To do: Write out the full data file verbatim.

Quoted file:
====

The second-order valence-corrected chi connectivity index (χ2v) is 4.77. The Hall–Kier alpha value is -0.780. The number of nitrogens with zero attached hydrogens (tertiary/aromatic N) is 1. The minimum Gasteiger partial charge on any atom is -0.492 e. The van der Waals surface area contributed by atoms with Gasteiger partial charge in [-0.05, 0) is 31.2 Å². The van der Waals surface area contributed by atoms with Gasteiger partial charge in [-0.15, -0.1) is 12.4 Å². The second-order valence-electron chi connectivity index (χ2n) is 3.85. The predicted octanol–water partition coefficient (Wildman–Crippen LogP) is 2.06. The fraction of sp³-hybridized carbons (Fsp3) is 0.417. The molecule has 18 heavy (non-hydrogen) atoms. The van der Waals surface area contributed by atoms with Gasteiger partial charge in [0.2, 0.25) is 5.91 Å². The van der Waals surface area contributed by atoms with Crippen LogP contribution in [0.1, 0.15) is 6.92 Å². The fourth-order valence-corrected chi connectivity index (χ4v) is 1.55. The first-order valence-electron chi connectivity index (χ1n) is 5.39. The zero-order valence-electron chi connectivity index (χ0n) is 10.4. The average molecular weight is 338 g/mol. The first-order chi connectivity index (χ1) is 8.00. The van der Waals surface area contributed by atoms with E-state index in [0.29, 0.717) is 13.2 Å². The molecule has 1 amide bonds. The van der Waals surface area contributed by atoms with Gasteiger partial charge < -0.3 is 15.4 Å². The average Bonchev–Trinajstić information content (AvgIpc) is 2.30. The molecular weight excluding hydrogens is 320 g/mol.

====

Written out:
The second-order valence-corrected chi connectivity index (χ2v) is 4.77. The Hall–Kier alpha value is -0.780. The number of nitrogens with zero attached hydrogens (tertiary/aromatic N) is 1. The minimum Gasteiger partial charge on any atom is -0.492 e. The van der Waals surface area contributed by atoms with Gasteiger partial charge in [-0.05, 0) is 31.2 Å². The van der Waals surface area contributed by atoms with Gasteiger partial charge in [-0.15, -0.1) is 12.4 Å². The second-order valence-electron chi connectivity index (χ2n) is 3.85. The predicted octanol–water partition coefficient (Wildman–Crippen LogP) is 2.06. The fraction of sp³-hybridized carbons (Fsp3) is 0.417. The molecule has 18 heavy (non-hydrogen) atoms. The van der Waals surface area contributed by atoms with Gasteiger partial charge in [0.2, 0.25) is 5.91 Å². The van der Waals surface area contributed by atoms with Crippen LogP contribution in [0.1, 0.15) is 6.92 Å². The fourth-order valence-corrected chi connectivity index (χ4v) is 1.55. The first-order valence-electron chi connectivity index (χ1n) is 5.39. The zero-order valence-electron chi connectivity index (χ0n) is 10.4. The average molecular weight is 338 g/mol. The first-order chi connectivity index (χ1) is 8.00. The van der Waals surface area contributed by atoms with E-state index in [0.29, 0.717) is 13.2 Å². The molecule has 1 amide bonds. The van der Waals surface area contributed by atoms with Gasteiger partial charge < -0.3 is 15.4 Å². The average Bonchev–Trinajstić information content (AvgIpc) is 2.30. The molecular weight excluding hydrogens is 320 g/mol.